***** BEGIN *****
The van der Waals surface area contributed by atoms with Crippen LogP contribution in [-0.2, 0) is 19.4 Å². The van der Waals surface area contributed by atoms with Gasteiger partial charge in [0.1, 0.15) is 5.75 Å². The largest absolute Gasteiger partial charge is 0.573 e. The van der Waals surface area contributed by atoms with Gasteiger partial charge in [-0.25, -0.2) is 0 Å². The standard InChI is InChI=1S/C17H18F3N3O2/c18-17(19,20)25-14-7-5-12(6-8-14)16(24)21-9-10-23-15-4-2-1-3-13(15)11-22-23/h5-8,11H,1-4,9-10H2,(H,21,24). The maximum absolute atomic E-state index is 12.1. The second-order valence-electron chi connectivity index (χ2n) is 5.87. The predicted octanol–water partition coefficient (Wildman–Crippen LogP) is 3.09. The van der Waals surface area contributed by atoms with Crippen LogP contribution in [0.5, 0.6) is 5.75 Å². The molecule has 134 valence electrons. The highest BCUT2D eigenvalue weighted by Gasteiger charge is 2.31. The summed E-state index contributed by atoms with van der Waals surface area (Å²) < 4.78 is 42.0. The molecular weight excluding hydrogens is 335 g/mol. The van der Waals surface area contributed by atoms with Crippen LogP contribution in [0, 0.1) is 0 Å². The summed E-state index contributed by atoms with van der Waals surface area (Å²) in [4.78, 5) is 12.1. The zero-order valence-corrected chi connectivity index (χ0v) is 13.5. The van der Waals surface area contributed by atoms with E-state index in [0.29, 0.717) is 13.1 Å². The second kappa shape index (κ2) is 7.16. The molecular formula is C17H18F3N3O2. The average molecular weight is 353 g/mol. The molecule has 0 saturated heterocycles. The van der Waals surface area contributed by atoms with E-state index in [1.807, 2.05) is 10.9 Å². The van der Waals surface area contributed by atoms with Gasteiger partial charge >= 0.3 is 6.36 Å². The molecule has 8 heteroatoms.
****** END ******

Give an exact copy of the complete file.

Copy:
The van der Waals surface area contributed by atoms with Crippen LogP contribution in [-0.2, 0) is 19.4 Å². The van der Waals surface area contributed by atoms with Gasteiger partial charge in [0.1, 0.15) is 5.75 Å². The largest absolute Gasteiger partial charge is 0.573 e. The van der Waals surface area contributed by atoms with Gasteiger partial charge in [-0.25, -0.2) is 0 Å². The standard InChI is InChI=1S/C17H18F3N3O2/c18-17(19,20)25-14-7-5-12(6-8-14)16(24)21-9-10-23-15-4-2-1-3-13(15)11-22-23/h5-8,11H,1-4,9-10H2,(H,21,24). The maximum absolute atomic E-state index is 12.1. The second-order valence-electron chi connectivity index (χ2n) is 5.87. The predicted octanol–water partition coefficient (Wildman–Crippen LogP) is 3.09. The van der Waals surface area contributed by atoms with Crippen LogP contribution in [0.5, 0.6) is 5.75 Å². The molecule has 134 valence electrons. The highest BCUT2D eigenvalue weighted by Gasteiger charge is 2.31. The summed E-state index contributed by atoms with van der Waals surface area (Å²) < 4.78 is 42.0. The molecular weight excluding hydrogens is 335 g/mol. The van der Waals surface area contributed by atoms with Crippen LogP contribution in [0, 0.1) is 0 Å². The summed E-state index contributed by atoms with van der Waals surface area (Å²) in [4.78, 5) is 12.1. The zero-order valence-corrected chi connectivity index (χ0v) is 13.5. The van der Waals surface area contributed by atoms with E-state index in [0.29, 0.717) is 13.1 Å². The second kappa shape index (κ2) is 7.16. The molecular formula is C17H18F3N3O2. The average molecular weight is 353 g/mol. The molecule has 0 saturated heterocycles. The van der Waals surface area contributed by atoms with E-state index in [1.807, 2.05) is 10.9 Å². The van der Waals surface area contributed by atoms with Gasteiger partial charge >= 0.3 is 6.36 Å². The molecule has 8 heteroatoms.